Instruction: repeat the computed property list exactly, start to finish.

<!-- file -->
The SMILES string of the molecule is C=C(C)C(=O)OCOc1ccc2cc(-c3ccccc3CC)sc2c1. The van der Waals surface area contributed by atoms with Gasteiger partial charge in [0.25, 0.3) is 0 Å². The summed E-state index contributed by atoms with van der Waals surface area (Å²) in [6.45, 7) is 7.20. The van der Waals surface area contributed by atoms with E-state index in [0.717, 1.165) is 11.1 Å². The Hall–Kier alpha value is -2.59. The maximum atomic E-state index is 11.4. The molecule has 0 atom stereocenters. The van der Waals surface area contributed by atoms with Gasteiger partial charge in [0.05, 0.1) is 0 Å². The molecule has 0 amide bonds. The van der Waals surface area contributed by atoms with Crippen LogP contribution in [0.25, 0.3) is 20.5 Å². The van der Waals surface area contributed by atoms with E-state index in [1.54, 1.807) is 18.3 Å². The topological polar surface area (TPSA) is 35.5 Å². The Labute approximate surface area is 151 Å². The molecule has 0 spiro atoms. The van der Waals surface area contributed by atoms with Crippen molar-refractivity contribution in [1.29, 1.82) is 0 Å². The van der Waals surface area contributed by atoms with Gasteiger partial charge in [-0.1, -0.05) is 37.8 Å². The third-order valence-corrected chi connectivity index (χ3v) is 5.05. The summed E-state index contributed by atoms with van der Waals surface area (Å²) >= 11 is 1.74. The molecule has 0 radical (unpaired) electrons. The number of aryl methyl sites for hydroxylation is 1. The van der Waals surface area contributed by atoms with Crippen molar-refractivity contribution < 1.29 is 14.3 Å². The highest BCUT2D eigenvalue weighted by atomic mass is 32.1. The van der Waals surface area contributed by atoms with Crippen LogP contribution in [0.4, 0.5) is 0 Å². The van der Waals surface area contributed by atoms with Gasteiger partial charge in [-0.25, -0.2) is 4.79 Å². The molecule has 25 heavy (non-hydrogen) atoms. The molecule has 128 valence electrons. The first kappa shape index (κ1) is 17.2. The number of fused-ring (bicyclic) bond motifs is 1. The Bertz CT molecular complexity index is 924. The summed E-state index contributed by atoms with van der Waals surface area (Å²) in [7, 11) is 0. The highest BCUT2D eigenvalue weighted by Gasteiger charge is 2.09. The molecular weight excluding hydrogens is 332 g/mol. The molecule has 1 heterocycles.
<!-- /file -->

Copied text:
The SMILES string of the molecule is C=C(C)C(=O)OCOc1ccc2cc(-c3ccccc3CC)sc2c1. The van der Waals surface area contributed by atoms with Gasteiger partial charge in [0.25, 0.3) is 0 Å². The summed E-state index contributed by atoms with van der Waals surface area (Å²) in [6.45, 7) is 7.20. The van der Waals surface area contributed by atoms with E-state index in [0.717, 1.165) is 11.1 Å². The Hall–Kier alpha value is -2.59. The maximum atomic E-state index is 11.4. The molecule has 0 atom stereocenters. The van der Waals surface area contributed by atoms with Gasteiger partial charge in [0.05, 0.1) is 0 Å². The molecule has 0 amide bonds. The van der Waals surface area contributed by atoms with Crippen LogP contribution in [0.25, 0.3) is 20.5 Å². The van der Waals surface area contributed by atoms with E-state index in [1.54, 1.807) is 18.3 Å². The topological polar surface area (TPSA) is 35.5 Å². The Labute approximate surface area is 151 Å². The molecule has 0 spiro atoms. The van der Waals surface area contributed by atoms with Crippen molar-refractivity contribution in [1.29, 1.82) is 0 Å². The van der Waals surface area contributed by atoms with Gasteiger partial charge in [-0.1, -0.05) is 37.8 Å². The third-order valence-corrected chi connectivity index (χ3v) is 5.05. The summed E-state index contributed by atoms with van der Waals surface area (Å²) >= 11 is 1.74. The molecule has 0 radical (unpaired) electrons. The number of aryl methyl sites for hydroxylation is 1. The van der Waals surface area contributed by atoms with Crippen molar-refractivity contribution < 1.29 is 14.3 Å². The highest BCUT2D eigenvalue weighted by atomic mass is 32.1. The van der Waals surface area contributed by atoms with Crippen LogP contribution in [0.4, 0.5) is 0 Å². The van der Waals surface area contributed by atoms with Gasteiger partial charge in [-0.25, -0.2) is 4.79 Å². The molecule has 25 heavy (non-hydrogen) atoms. The molecule has 128 valence electrons. The first kappa shape index (κ1) is 17.2. The number of fused-ring (bicyclic) bond motifs is 1. The Bertz CT molecular complexity index is 924. The summed E-state index contributed by atoms with van der Waals surface area (Å²) in [7, 11) is 0. The highest BCUT2D eigenvalue weighted by Gasteiger charge is 2.09. The molecular weight excluding hydrogens is 332 g/mol. The molecule has 1 heterocycles.